Is It Possible To Eat Too Much Fruit?
A new article on Time.com asks the question:
You can view it here:
The article starts worryingly with a reference to Steve Jobs and Ashton Kutcher:
“Apple co-founder Steve Jobs was, briefly and famously, an ardent fruitarian—meaning he ate a diet composed primarily of fruit, which he believed would cleanse his body of harmful fluids. Just as famously, the actor Ashton Kutcher tried adopting Jobs’s fruit-centric diet, until he ended up in the hospital with an out-of-whack pancreas.”
What is so interesting about Ashton Kutcher’s problem with a fruit based diet is that his wife, Demi Moore, had previously consulted with Dr Doug Graham. She had adopted a fruit based diet during the training for one of her films. It seems unusual that he would not have got some more help or advice from someone in the fruitarian community. But anyway…
The article goes on to look into a little bit of information regarding the evolution of human beings and mention the Walker study on looking at erosion on teeth. This study indicated that our ancestors were primarily fruit eaters.
Then the article goes on to interview Dr Robert Lustig.
I came across a lecture by Lustig years ago on the perils of sugar. At that time, I had given up refined sugar and I enjoyed the lecture and would send the video to others. Now I have realised he promotes the low carb diet. A diet worse than a diet heavy in sugar.
“There are some people out there who are fruitarians, and from what we can tell they’re perfectly healthy,”
Interesting to hear him say that!
The article talks a little bit about why fruit is not bad for us despite the sugar content. It states that despite the sugar content fruit is healthy and can be consumed really without restriction.
This is good to hear and good information. Though I would rather hear it pointed out that fat, especially saturated fat, is much much worse than sugar.
Then the article goes on to mention some downsides:
“Heavy fruit consumption may come with some downsides. “An excess of whole fruit can give you diarrhoea,” says Dr. Adam Drewnowski, director of the Center for Public Health Nutrition at the University of Washington. The expense of whole fruit is also not inconsiderable. “People who want affordable fresh fruit are pretty much limited to bananas, oranges, apples, bananas, melon, pineapple,” he adds. Eating lots of berries would cost you a lot more, especially if you prefer organic.”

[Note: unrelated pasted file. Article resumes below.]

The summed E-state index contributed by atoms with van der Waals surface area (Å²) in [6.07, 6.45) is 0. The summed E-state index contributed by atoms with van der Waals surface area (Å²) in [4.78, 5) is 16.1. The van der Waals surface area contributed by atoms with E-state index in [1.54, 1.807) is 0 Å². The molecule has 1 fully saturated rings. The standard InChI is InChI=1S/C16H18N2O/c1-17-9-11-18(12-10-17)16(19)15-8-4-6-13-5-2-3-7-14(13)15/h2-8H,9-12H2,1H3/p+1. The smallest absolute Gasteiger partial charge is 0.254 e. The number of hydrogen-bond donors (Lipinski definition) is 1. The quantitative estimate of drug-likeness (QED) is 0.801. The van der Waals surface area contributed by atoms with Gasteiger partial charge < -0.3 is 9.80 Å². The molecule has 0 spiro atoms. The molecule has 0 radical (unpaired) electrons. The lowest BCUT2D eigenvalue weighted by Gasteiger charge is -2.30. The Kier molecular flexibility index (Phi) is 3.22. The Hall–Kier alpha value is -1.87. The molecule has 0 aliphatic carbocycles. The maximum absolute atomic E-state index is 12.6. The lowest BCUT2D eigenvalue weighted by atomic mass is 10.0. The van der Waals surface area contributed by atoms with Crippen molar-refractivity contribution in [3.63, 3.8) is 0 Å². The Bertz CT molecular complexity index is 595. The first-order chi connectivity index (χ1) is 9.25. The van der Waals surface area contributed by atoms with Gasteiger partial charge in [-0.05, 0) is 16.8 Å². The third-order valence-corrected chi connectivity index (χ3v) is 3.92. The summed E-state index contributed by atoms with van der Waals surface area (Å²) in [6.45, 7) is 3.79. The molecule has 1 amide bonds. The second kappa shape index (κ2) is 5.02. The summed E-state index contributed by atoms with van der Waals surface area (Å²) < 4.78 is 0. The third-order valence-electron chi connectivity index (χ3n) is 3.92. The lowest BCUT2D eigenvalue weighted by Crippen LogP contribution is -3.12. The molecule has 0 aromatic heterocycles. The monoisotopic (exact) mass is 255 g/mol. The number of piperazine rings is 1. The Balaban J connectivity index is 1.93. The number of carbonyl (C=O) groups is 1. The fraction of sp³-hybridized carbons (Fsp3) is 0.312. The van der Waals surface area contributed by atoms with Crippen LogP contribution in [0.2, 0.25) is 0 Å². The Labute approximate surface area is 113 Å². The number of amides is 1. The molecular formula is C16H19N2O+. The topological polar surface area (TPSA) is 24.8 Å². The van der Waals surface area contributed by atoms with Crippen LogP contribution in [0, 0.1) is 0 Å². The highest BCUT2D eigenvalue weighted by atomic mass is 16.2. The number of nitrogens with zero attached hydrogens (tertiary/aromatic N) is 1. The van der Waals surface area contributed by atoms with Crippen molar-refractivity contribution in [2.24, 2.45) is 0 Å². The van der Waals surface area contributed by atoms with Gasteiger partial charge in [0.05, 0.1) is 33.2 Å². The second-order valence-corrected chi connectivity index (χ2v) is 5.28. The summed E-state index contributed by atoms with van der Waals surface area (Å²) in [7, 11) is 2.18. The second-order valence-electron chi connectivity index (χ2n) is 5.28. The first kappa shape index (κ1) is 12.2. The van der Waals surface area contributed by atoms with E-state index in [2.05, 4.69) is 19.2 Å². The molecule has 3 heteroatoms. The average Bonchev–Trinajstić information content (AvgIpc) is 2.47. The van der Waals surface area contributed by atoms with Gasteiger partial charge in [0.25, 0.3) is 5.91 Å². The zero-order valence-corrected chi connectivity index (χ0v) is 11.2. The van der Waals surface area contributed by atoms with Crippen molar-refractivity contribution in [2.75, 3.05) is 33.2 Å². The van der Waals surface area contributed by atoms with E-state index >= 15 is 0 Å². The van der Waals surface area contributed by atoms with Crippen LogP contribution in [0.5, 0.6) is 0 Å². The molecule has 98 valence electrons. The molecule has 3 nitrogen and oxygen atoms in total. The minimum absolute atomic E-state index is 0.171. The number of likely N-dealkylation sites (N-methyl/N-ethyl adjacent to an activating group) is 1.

As any fruitarian will tell you, fruit does not cause diarrhoea. In fact it leads to improved and perfect digestion. Of course when people eat fruit for the first time after years of stuffing their system with junk the combination may lead to some upset in their digestion. But is it the fault of the fruit? Of course not!
As for the expense, this is an unusual thing to bring up. Why is the expense relevant when we are talking about whether too much fruit is healthy or not?
Then Lustig points out one danger fruit:
“There’s only one fruit he says may be worth watching out for: grapes. “Grapes are outliers in terms of their sugar-to-fiber ratio,” he says. “They’re basically little bags of sugar.” While he doesn’t recommend avoiding grapes entirely, they’re not the best fruit to overeat.”
Should we really be worried about grapes? No. Grapes like all fruit can be consumed as much and as often as you like. There is no evidence to suggest people are coming to harm because of the sugar to fibre ratio of grapes.
In this video, Dr Michael Greger goes through the current science on eating large quantities of fruit. The research suggests that there is virtually no limit to how much fruit a person can eat and the positive effects it has: